EDITOR'S NOTE: We are concealing the identities of the neighbors interviewed for this story because they have expressed concern about becoming targets of crime. We are calling them Martha, Evelyn and Nancy.
A loaf of bread. A Rite Aid bag with medicine. A birthday card. A shoe.
Julia Kay's neighbor Martha was troubled when she found the items strewn in the entryway of Kay's South Philadelphia home.
"Something's not right," the 77-year-old woman recalled thinking.
Martha and Evelyn, another friend, entered the house on Iseminger Street near Snyder Avenue because they were concerned for their 82-year-old friend, who they hadn't seen return from morning errands on Feb. 2.
Evelyn, 80, approached the kitchen and saw a circular bloodstain that looked "just like a rainbow," she said. Then, from below, she heard: "Help me! Help me! 911!"
Moments later, Julia Kay was found in the cellar lying in a pool of blood, her head and body punched to a "pinkish blue," Evelyn said. Her attacker is unknown, police said.
Kay died at 7:27 p.m. Tuesday, 18 days after the attack, at Thomas Jefferson University Hospital, said Sgt. Anthony McFadden, with the Homicide Unit. Before she died, Kay told another neighbor, Nancy, 56, "This guy is a coward for what he did to me."
Kay died from blunt-force trauma to the head, face and chest, said McFadden.
Her injuries included a broken eye socket, a broken breastbone, a broken cheekbone, a broken nose, a fractured skull and a few broken ribs, Nancy said. One side of her head had 17 stitches, Evelyn said.
Kay was recovering from her injuries, but fell victim to an infection, said her son Bill Kay.
"It was senseless," he said. "There was no reason for her to have this extended beating. I want him caught."
Feb. 2 started out like any other day for Kay, who has lived independently since her husband died in 1993. She walked, with the aid of a cane, to the Beneficial Savings Bank at Broad and Snyder to cash her Social Security check.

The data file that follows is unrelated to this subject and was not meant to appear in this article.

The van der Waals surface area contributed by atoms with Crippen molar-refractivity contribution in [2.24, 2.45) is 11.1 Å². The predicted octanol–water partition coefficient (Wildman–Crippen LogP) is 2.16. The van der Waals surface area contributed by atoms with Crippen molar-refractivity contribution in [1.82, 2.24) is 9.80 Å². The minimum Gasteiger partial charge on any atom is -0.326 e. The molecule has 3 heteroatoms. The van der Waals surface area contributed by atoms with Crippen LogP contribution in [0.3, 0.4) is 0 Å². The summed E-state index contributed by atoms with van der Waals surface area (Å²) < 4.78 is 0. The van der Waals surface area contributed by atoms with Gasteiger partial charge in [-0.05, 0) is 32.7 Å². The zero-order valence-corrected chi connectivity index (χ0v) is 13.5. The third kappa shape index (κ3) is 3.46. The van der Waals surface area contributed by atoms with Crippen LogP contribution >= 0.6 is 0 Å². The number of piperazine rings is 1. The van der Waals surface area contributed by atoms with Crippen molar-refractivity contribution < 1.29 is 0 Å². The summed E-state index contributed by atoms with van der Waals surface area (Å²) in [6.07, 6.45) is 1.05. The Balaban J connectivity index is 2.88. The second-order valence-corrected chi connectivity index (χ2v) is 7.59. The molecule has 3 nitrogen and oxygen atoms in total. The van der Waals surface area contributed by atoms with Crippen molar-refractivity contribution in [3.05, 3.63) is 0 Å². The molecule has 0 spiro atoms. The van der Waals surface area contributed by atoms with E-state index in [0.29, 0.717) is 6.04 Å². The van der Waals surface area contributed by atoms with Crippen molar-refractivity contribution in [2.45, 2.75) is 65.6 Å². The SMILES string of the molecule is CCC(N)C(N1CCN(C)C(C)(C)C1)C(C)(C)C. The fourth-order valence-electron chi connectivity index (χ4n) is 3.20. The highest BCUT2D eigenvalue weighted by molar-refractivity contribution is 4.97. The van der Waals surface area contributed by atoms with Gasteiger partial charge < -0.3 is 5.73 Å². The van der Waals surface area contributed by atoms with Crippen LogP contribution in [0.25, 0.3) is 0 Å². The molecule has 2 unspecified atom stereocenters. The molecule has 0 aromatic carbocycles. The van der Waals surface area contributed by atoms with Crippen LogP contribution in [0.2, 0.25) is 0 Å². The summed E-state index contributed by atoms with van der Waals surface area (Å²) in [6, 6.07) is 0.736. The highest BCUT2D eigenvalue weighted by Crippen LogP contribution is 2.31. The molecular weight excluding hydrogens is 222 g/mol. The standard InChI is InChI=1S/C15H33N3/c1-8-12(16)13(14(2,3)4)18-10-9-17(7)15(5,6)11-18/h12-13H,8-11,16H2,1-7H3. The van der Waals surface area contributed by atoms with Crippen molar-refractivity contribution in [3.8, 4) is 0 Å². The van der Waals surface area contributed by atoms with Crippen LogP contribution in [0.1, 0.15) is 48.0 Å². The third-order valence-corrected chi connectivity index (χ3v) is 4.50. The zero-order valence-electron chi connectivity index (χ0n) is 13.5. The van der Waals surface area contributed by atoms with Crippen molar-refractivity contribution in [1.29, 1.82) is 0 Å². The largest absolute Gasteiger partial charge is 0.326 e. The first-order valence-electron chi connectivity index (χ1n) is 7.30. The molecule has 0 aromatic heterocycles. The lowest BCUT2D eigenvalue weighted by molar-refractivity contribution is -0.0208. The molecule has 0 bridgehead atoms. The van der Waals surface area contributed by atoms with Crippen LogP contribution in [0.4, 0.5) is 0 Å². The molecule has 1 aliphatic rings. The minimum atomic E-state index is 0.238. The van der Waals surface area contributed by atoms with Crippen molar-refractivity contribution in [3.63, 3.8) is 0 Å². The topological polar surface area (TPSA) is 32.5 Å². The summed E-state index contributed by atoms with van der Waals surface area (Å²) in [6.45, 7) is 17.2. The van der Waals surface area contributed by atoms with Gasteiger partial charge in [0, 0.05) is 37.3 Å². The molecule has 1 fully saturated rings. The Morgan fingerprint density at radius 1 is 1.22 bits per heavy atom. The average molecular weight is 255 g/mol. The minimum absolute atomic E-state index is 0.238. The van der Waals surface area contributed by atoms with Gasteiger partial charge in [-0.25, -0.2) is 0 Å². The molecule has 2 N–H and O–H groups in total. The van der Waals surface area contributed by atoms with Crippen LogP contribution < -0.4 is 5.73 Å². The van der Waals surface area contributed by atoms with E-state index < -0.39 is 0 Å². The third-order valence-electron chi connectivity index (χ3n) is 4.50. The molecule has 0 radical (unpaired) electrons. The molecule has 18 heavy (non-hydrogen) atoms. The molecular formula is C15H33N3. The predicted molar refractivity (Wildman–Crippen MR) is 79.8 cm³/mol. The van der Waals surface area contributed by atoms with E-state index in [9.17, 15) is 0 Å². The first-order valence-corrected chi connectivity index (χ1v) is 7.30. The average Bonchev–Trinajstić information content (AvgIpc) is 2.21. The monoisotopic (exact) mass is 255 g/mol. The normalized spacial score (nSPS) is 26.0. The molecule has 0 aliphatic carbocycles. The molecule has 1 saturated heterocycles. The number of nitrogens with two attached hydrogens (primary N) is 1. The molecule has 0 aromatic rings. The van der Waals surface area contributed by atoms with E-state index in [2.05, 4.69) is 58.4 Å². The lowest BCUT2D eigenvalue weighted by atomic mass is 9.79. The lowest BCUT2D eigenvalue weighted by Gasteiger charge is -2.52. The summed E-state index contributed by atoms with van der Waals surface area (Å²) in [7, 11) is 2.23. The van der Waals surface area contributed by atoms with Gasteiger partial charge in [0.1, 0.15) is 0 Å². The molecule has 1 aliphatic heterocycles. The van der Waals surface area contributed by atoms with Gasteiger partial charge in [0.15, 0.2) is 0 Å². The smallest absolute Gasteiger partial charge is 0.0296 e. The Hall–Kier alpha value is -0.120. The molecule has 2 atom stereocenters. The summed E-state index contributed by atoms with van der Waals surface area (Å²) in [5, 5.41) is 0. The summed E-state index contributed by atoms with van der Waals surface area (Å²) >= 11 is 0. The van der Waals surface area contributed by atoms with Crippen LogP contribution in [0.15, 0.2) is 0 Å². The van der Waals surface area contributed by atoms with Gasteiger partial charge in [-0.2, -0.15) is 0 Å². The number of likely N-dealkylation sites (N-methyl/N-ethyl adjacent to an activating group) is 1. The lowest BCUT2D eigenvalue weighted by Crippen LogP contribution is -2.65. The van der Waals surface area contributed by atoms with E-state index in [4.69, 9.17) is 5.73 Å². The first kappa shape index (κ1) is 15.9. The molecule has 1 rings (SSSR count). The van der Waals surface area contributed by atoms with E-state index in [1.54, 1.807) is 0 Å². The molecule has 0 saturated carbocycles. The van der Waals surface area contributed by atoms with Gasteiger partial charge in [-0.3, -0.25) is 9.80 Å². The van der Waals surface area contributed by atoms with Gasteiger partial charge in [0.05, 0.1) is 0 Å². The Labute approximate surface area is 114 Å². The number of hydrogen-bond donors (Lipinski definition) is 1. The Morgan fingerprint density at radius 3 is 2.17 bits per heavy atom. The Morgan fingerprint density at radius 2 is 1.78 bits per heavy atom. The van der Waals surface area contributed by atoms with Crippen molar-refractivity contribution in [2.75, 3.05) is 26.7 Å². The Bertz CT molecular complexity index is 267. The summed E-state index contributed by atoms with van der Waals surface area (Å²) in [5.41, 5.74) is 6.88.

From there, she walked to a nearby Rite Aid.
The attacker was videotaped at the Rite Aid following Kay while she shopped, police said. In the store, Martha said, he offered Kay a ride home. Kay politely declined.
She was being stalked, police said.
The suspect wore a black knit cap, a black jacket with white patches, and black pants and boots, police said.
On her way home, Kay stopped to talk with a plumber on her block, Nancy said. The plumber, she said, did not notice anyone following her.
When Kay opened her door, the man appeared from behind. Kay initially tried to push him out of the entryway, Nancy said. He punched her in the chest and continued to pummel her in the area near the front door.
He dragged her to the cellar door, then the coldhearted assailant pulled her down the steps, the back of her head hitting each one, Nancy said.
The thug inspected her wallet, which had an ID card and some spare change, police said. But the threat didn't end there.
He told her "if she told anybody, he would come back and finish the job," Nancy said.
When he left the home, locking the front door, a neighbor noticed and alerted Martha and Evelyn, who were already worried.
After Evelyn heard Kay's plea for help, she called 911. Martha, meanwhile, tried to go downstairs, but stopped after two steps.
"I see the blood, I thought she was shot," Martha said. Kay's friends covered her in a blanket and cushioned her bloodied head with two towels.
Neighbors in the area are "freaked out" by the violent act, Nancy said.
Kay's friends want the suspect caught.
"He is wicked," Evelyn said. *